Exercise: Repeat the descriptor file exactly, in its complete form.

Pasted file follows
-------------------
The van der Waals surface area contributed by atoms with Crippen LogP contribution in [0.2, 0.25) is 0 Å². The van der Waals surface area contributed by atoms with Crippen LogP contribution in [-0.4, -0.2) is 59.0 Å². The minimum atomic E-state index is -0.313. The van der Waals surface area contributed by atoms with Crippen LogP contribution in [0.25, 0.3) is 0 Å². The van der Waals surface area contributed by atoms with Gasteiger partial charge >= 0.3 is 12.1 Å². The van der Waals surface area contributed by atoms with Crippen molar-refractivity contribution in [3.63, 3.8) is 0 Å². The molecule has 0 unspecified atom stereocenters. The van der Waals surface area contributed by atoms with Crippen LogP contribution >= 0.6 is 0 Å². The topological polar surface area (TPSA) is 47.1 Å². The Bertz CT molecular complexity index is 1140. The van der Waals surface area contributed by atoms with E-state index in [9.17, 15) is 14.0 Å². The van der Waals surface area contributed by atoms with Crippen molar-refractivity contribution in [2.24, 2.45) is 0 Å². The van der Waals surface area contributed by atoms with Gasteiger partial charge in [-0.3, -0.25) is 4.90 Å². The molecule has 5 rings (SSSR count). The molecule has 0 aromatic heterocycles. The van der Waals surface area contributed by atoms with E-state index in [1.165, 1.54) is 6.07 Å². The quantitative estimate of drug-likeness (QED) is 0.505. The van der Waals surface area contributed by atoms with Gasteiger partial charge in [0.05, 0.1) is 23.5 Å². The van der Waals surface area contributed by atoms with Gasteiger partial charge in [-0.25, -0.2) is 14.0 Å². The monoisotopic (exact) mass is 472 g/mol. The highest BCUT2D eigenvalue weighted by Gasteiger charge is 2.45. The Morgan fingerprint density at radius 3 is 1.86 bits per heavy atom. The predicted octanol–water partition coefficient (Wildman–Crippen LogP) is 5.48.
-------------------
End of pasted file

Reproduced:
The van der Waals surface area contributed by atoms with Crippen LogP contribution in [0.2, 0.25) is 0 Å². The van der Waals surface area contributed by atoms with Crippen LogP contribution in [-0.4, -0.2) is 59.0 Å². The minimum atomic E-state index is -0.313. The van der Waals surface area contributed by atoms with Crippen LogP contribution in [0.25, 0.3) is 0 Å². The van der Waals surface area contributed by atoms with Gasteiger partial charge >= 0.3 is 12.1 Å². The van der Waals surface area contributed by atoms with Crippen molar-refractivity contribution in [3.63, 3.8) is 0 Å². The molecule has 0 unspecified atom stereocenters. The van der Waals surface area contributed by atoms with Crippen LogP contribution >= 0.6 is 0 Å². The topological polar surface area (TPSA) is 47.1 Å². The Bertz CT molecular complexity index is 1140. The van der Waals surface area contributed by atoms with E-state index in [9.17, 15) is 14.0 Å². The van der Waals surface area contributed by atoms with Crippen molar-refractivity contribution in [2.24, 2.45) is 0 Å². The van der Waals surface area contributed by atoms with Gasteiger partial charge in [-0.3, -0.25) is 4.90 Å². The molecule has 5 rings (SSSR count). The molecule has 0 aromatic heterocycles. The van der Waals surface area contributed by atoms with E-state index in [1.165, 1.54) is 6.07 Å². The quantitative estimate of drug-likeness (QED) is 0.505. The van der Waals surface area contributed by atoms with Gasteiger partial charge in [0.05, 0.1) is 23.5 Å². The van der Waals surface area contributed by atoms with Gasteiger partial charge in [-0.25, -0.2) is 14.0 Å². The monoisotopic (exact) mass is 472 g/mol. The highest BCUT2D eigenvalue weighted by Gasteiger charge is 2.45. The Morgan fingerprint density at radius 3 is 1.86 bits per heavy atom. The predicted octanol–water partition coefficient (Wildman–Crippen LogP) is 5.48.